West Indies skipper Darren Sammy summed it up the best. The glory days werent quite back as yet, he said in a hoarse voice, barely audible in the din around him. The celebrations were understandable since West Indies had won a world cup after a gap of 33 years. Caribbean cricket was finally blooming after years of gloom. From Jamaica to Guyana, the scenes would have been equally raucous. But despite matching his mates in the Calypso versions of the Gangnam, the West Indies skipper wasnt getting carried away. He described his teams monumental achievement as nothing more than a step in the right direction.
There have, after all, been false dawns before. Like in 2004, when the West Indies lifted the ICC Champions Trophy, led by two unlikely heroes in Courtney Browne and Ian Bradshaw, in dramatic circumstances. The revelry was equally boisterous then. The optimism regarding a renaissance was equally high. What followed, though, were payment disputes, ego battles between players and the board, and another abject period of substandard performances. West Indies didnt win a Test series for five years winning only three Tests out of 35 and hardly made an impact in the one-day arena either. A couple of famous Test wins against South Africa in Port Elizabeth and England at Sabina Park also proved to be flashes in the pan.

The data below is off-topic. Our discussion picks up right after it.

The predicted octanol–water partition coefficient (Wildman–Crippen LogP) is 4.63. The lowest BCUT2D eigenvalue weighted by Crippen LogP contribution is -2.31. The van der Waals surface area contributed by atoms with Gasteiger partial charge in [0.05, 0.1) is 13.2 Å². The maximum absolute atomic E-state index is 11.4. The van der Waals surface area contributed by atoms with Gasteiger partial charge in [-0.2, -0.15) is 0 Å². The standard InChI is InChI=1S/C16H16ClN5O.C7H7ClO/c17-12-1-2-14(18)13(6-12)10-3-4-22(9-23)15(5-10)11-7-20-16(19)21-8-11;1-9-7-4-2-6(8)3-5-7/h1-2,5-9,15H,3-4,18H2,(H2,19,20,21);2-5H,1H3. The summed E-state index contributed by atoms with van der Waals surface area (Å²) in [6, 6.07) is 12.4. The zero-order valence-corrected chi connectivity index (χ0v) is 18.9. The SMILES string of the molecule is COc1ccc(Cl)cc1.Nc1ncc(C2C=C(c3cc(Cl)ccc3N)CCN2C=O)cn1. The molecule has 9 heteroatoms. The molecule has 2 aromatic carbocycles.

World cricket has always sought an in-form West Indies team. As they proved in Colombo, their success manages to lift the mood of the entire fraternity. They have always been popular champions. Unlike the Australians during the last two decades, the invincible West Indian sides of the 1970s and 80s were not quite seen as the Enemy No.1 by the world. Heres hoping that Sammy & Co ensure that this is the beginning of another great era and not the culmination of an erratic ascent.
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